To minimize the potential of modeling overfitting error, we decided to use the end of the year 2021 as the cut-off date between the training and the test dataset. We maintained a list of recently activated studies after 2021 and showed what the model would predict based on the most up-to-date information and identify if there were any false predictions. This approach has been instrumental in refining the behavior of the model, as well as transparently demonstrating its performance to the users. Moving forward, we envision using a rolling cut-off date for the training set to regularly update the model with more historical data.
As of this writing, the model is in hyper-care mode and rapidly progressing toward the Minimal Viable Product (MVP) stage. While not fully automated and rolled out to production, the IDMC team is nonetheless already leveraging the output of the model, thanks to real-time predictions. They pull upcoming study records with IDMC predictions published to a Tableau Dashboard. Those predictions are ranked by probability assessment, based on the information captured in the early development stages of the study. This resulting dashboard view acts as a sort of radar that allows the team to narrow down the number of potential IDMCs and optimize their workload.
As the model continues to perform well and demonstrate its accuracy, it has gained more and more publicity. Because the quality of the predictions depends directly on the quality of the information entered by other parties, such as project management and clinical operations, this project has also provided an excellent real-life example of promoting data citizenship in creating more value from data entered into systems.
The IDMC Predictive Model powerfully demonstrates to non-technical users the value of data science tools and technologies. The IDMC Team can now maintain and use the model independently, without having to rely heavily on informatics resources.
This solution also promotes data citizenship and highlights the importance of generating business data that can be reused across teams, as well as leading the organization towards flexible construction of data flows that can later be stabilized as enterprise data layer standards.
Most importantly, this approach has the potential to expand beyond Roche’s internal scope, with a vision of collaborating with other pharmaceutical companies and even health authorities. By gathering information from various sources across the industry, our work could help ensure consistency with health authority guidelines for all studies and ultimately benefit patient safety.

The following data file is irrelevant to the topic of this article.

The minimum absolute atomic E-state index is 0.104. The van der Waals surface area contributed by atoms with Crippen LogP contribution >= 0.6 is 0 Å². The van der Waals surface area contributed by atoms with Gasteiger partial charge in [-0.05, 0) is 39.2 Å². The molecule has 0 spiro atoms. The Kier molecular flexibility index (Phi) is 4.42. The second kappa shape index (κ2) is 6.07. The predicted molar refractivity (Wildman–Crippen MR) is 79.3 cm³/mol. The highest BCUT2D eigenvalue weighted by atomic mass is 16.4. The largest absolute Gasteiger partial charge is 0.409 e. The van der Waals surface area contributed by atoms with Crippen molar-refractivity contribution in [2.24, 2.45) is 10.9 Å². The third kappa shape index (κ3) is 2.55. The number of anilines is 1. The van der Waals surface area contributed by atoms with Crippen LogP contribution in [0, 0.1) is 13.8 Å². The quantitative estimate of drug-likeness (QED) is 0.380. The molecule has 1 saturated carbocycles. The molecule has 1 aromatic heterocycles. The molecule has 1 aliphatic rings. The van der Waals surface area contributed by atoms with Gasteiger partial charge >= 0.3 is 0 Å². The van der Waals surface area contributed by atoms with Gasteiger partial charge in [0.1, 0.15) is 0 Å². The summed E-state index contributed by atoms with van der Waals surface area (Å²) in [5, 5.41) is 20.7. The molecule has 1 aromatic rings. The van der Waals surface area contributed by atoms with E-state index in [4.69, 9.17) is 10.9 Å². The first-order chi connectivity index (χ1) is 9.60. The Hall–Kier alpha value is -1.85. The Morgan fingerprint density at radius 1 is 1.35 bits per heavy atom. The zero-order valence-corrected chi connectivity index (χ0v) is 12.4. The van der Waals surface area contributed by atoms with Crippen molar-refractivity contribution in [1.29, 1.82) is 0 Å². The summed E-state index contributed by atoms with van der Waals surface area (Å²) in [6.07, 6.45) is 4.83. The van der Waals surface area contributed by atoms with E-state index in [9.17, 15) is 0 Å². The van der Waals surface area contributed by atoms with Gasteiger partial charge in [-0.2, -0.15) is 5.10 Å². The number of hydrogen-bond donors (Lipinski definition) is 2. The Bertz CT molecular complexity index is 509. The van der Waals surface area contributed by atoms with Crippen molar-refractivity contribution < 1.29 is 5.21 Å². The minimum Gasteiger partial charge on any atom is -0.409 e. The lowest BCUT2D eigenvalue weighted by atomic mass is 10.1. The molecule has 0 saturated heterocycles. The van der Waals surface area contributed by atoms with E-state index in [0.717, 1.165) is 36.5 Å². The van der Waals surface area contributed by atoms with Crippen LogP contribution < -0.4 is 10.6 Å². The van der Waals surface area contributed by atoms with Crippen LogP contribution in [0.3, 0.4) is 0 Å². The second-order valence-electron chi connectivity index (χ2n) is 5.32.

Value Brought by Dataiku:
Dataiku proved to be quite effective for developing the IDMC Predictive Model, especially due to its user-friendly interface. It made the data modeling process graphically accessible to non-technical data users, which is a key aspect in Roche's own data democratization efforts. The platform's three seamlessly integrated components - a comprehensive non-coding data preparation layer, advanced visualization tools, and powerful AutoML functionality - made it easy to develop the predictive model without requiring extensive technical expertise nor additional infrastructure. The graphical representation of the data flow in Dataiku was particularly useful in engaging with subject matter experts and determining how to transform, standardize, and harmonize the data. This allowed for a more collaborative approach to the project and ensured that the final model met Roche's needs. This project served as a flagship to showcase the platform's capabilities and encourage other Roche employees to adopt it. Overall, Dataiku proved to be a valuable asset to Roche's data-driven initiatives.
The purpose of IDMCs is patient safety. A robust IDMC predictive model ensures consistency in how health authorities safety guidelines are being applied. This reduces risk for the patients and increases trust in the process of determining the need for such committees.